The Biden administration has approved plans for U.S. troops in Poland to assist in the evacuation of thousands of Americans from Ukraine if Russia invades, senior officials confirmed on Wednesday to The Wall Street Journal.
The White House is rejecting comparisons to the chaotic withdrawal from Afghanistan six months ago when the Biden administration was still unsure about basic evacuation components hours before the Taliban took control of the country.
Officials told the WSJ that at least two generals who helped lead the evacuation from Afghanistan are assisting with plans for Ukraine.
About 1,700 troops from the 82nd Airborne Corps are being deployed to Poland. Some of those service members will assist in setting up temporary facilities, including checkpoints and tent camps, to prepare for arriving Americans, officials told the outlet.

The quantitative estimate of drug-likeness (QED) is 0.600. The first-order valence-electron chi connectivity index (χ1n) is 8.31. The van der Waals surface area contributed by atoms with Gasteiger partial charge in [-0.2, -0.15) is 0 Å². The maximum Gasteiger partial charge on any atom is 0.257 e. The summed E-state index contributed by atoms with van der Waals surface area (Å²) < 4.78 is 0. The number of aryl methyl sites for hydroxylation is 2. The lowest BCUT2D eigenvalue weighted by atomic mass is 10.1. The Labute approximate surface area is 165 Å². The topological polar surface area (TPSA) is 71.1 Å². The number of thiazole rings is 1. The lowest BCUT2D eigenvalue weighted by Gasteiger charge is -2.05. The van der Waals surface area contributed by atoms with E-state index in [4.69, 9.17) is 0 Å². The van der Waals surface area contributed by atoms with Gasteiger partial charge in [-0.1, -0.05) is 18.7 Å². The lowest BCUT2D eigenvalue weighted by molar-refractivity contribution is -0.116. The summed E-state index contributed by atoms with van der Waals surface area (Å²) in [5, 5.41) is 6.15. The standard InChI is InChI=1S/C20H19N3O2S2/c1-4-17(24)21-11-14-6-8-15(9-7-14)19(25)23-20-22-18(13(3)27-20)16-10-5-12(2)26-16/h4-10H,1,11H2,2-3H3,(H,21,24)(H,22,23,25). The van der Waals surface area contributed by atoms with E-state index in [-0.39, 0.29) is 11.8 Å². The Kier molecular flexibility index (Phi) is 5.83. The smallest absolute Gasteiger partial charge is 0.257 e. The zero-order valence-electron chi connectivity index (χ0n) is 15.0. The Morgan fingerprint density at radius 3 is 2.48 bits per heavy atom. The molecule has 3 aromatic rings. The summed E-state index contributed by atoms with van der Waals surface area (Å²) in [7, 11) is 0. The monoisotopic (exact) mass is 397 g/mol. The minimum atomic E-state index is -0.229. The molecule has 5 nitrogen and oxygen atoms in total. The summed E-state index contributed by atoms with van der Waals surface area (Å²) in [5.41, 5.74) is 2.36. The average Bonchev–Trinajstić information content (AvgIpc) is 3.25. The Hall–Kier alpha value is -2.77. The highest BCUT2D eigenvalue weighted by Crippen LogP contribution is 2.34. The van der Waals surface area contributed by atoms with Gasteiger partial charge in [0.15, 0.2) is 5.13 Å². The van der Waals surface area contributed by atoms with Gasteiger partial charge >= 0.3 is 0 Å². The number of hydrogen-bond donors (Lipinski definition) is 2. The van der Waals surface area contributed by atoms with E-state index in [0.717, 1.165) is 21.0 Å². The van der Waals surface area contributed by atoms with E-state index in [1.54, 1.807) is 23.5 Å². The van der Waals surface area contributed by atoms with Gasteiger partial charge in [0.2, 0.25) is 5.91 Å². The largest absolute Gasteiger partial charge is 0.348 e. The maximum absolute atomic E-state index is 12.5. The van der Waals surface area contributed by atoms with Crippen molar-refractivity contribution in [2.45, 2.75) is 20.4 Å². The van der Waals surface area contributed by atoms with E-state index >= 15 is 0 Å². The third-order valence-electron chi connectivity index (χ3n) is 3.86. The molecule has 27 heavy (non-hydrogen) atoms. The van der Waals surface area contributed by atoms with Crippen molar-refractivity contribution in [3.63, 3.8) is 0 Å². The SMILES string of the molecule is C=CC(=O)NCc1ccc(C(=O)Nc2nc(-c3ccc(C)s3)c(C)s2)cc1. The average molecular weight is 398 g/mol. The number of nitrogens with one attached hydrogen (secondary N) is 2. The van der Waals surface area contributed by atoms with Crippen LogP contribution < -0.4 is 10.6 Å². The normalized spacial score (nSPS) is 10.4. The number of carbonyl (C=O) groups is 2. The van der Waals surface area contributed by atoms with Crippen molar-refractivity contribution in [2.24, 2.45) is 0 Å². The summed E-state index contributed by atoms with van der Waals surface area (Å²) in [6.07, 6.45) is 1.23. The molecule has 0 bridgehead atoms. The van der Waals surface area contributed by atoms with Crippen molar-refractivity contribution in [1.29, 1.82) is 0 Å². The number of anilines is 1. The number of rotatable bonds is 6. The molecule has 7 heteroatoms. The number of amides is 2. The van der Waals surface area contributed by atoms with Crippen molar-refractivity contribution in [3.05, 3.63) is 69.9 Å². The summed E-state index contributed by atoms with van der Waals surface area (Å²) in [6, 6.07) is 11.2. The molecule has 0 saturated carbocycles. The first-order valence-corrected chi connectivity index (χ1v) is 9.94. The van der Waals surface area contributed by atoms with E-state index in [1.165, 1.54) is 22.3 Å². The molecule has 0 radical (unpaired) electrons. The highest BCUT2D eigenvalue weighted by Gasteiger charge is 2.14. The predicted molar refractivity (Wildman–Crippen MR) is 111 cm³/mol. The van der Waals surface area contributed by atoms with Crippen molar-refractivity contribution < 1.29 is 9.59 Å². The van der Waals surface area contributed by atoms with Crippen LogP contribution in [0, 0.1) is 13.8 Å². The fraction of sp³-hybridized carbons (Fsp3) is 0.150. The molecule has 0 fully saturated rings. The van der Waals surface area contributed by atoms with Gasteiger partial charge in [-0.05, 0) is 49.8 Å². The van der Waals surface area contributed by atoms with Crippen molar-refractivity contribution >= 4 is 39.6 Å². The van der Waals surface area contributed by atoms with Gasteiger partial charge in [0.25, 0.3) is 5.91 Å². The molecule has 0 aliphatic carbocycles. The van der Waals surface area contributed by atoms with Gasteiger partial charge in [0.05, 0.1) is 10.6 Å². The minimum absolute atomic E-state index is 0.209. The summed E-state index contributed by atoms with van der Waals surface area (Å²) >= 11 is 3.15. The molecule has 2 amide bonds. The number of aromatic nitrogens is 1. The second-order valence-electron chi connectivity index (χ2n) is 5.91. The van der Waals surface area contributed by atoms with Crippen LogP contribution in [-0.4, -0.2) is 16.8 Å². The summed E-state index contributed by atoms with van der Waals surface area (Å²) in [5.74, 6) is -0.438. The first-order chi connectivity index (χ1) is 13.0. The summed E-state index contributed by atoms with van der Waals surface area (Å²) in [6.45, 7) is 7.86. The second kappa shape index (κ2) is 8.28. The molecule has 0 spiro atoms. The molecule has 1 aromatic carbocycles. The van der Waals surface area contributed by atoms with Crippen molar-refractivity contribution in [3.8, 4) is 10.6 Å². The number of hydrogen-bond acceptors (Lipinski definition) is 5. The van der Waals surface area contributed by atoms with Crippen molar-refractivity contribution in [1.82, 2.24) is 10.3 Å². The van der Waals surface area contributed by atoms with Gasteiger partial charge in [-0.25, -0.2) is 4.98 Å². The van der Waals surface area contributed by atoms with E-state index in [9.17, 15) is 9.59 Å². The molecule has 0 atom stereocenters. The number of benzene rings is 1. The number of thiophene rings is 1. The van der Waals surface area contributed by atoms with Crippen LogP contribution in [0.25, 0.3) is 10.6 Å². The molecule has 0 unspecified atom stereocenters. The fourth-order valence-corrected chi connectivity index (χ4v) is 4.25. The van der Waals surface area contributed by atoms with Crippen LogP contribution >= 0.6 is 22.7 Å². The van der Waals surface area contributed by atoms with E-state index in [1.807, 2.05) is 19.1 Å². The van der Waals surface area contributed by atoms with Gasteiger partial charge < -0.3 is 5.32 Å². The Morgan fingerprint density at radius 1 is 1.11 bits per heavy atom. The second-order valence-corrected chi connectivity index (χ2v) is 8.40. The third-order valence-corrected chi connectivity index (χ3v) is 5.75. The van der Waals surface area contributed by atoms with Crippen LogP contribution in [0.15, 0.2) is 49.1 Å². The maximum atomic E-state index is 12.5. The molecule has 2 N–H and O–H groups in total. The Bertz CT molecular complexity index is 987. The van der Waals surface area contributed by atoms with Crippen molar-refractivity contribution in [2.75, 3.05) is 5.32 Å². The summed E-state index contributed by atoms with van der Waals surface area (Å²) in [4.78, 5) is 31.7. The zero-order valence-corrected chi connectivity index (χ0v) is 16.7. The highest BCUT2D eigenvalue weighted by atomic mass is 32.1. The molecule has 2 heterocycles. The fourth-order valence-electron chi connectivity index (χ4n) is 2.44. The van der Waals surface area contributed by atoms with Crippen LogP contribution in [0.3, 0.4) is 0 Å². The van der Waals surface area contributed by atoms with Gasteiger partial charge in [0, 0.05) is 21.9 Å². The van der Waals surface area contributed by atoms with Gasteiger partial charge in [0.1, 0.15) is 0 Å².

The troops are not authorized to enter Ukraine, so they will not be able to directly evacuate roughly 30,000 Americans there.
Ukraine is unlikely to fall like Afghanistan in the event of a Russian incursion, sources told the WSJ. Russia is expected to seize parts of Ukraine over time, Biden officials say.
However, Chairman of the Joint Chiefs of Staff Gen. Mark Milley told members of Congress last week that Kyiv could fall within 72 hours if Russia launches a full-scale invasion of Ukraine, Fox News reported.
Officials are reportedly concerned that evacuating Americans before Russia invades would signal that an incursion is inevitable.
White House press secretary Jen Psaki on Wednesday denied the comparison to the Afghan evacuation. "The situation in Afghanistan was unique for many reasons, including that it was the end of a 20-year war," she said. "We were bringing a war to an end; we were not trying to prevent a war, as we are certainly in this case."